The statistics show that a number of STDs remain serious problems in the state, for example,
- The state had 147.9 cases of chlamydia per 100,000 people compared to 123.9 cases of chlamydia per 100,000 people for the whole of the United States in 1990.
- Since that time, the rate has continued to climb in both Hawaii and the United States, but with the single exception of 2011 when Hawaii had 436.6 cases per 100,000 people compared to the United States’ 453.4 cases per 100,000 people, it has been rising faster in the state than in the rest of the country.
- Likewise, 87 adults and adolescents are estimated to have been diagnosed with HIV in 2013, while there were 3.3 cases of syphilis per 100,000 people in the same period of time.
- It is interesting to note that cases of Hepatitis A and B fell by 50 and 40 percent, but remain problematic because of the sheer number of people who have been infected but remain ignorant of that fact.
For the most part, Honolulu County is in a worse situation than the state of Hawaii as a whole when it comes to STDs, but not so much so that the two become incomparable.
For example, the county has 0.8 cases of early latent syphilis per 100,000 people compared to the state’s 0.7 cases per 100,000 people as well as 2.2 cases of primary and secondary syphilis per 100,000 people compared to the state’s 1.7 cases per 100,000 people.
This impression is further strengthened by how the county has 200.7 cases of HIV per 100,000 people compared to the state’s 202 cases per 100,000.
In contrast to these STDs, Honolulu County has higher rates compared to the rest of the state when it comes to both chlamydia and gonorrhea, as shown by how it has 528.8 cases of chlamydia per 100,000 people compared to the state’s 461.2 cases per 100,000 people and 75.5 cases of gonorrhea per 100,000 people compared to the state’s 59.3 cases per 100,000 people.
Summed up, it is clear that Honolulu County’s situation is more concerning than that of the state as a whole, though it is perhaps unsurprising considering its status as a tourist hotspot.
The Board of Education in the state passed Policy 103.5 in June of 2015, which replaced the previous abstinence-based program with something more comprehensive. In brief, the new policy mandates the teaching of abstinence, contraception, and prevention methods for STDs. Furthermore, the policy mandates informing students about the sexual health resources that are available to them within their communities, which should enable them to make better choices when combined with the other priorities laid out in the text.
All of this is important because a recent survey of Hawaii’s high school students suggests that sexual health education could prove useful. For example, 22.3 percent of the people surveyed stated that they were sexually active in the sense that they had at least one partner within the last three months, but no more than 48 percent of them reported using a condom and no more than 27 percent of them reported using some kind of birth control.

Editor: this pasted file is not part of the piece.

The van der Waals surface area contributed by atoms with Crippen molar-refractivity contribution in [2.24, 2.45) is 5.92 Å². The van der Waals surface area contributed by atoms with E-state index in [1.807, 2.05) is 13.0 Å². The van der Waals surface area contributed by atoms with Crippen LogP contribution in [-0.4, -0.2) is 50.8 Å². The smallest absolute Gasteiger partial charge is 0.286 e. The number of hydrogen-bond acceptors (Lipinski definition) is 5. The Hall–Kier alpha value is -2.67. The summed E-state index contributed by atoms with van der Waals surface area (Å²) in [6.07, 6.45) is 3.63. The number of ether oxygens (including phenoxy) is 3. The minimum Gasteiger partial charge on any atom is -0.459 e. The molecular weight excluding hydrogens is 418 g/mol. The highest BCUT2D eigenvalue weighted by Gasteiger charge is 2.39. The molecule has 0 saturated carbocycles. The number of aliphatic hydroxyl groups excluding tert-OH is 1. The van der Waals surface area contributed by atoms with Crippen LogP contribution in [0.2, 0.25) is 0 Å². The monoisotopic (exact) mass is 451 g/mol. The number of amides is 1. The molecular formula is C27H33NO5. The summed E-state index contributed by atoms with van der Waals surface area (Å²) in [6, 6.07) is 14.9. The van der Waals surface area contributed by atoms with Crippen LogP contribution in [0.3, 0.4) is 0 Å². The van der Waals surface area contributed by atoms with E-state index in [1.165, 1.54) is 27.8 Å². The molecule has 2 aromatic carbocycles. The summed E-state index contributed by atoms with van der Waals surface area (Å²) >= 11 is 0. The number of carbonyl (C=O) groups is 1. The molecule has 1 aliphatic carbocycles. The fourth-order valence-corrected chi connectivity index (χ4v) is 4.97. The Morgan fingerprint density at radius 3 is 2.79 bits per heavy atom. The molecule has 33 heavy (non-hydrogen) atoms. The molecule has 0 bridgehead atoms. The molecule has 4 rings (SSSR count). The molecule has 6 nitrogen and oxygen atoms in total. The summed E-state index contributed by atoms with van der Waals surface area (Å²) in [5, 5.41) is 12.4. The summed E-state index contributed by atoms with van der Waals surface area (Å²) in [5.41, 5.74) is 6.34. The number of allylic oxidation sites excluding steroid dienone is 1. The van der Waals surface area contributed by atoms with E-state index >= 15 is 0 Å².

Even worse, 20 percent of the people surveyed stated that they had used either drugs or alcohol before having sex, which is known to increase their chances of making a serious mistake that could affect their sexual health for the worse by impairing their judgment. Combined, these revelations could explain much about some of the trends that have been happening within the state in recent decades.
Based on the 2010 U.S. Census, Honolulu, HI has a population with an age distribution that resembles that of their counterparts in the rest of the United States. For example, the median age was 40 for males and 43 for females, which are not that far off from the median age of 41.3 for the country as a whole. However, what is interesting is the city’s racial makeup, which consisted of 54.8 percent Asian, 17.9 percent White, 8.4 percent Native Hawaiian or Pacific Islander, and 16.3 percent who identified as two or more races.
Regardless, it is important to note that none of these groups are safe from the threat of STDs. For example, younger demographics tend to be either less cautious, less well-informed, or both, meaning that they tend to be more at-risk from STDs because they are not making use of all the precautions that are available to them.
At the same time, older demographics should be lulled into complacency on this matter just because they are statistically less at-risk, seeing as how they can be just as prone to suffering from such problems should they fail to make use of the same precautions. This is particularly true because of the sheer number of tourists who visit Honolulu on a regular basis, which results in a fair amount of casual sex that in turn, results in a faster spread of STDs through both them and the local population.
Based on the evidence presented so far, it is clear that STDs remain a serious threat in the city of Honolulu, HI. However, residents should know that they can protect their sexual health so long as they are willing to put in the time and effort needed to do so. In part, this will consist of taking the appropriate precautions when they have sex. However, they should also make use of STD clinics that offer private STD testing, which will provide them with up-to-date information about their sexual health in a confidential manner, thus enabling them to make the best decisions for themselves going forward.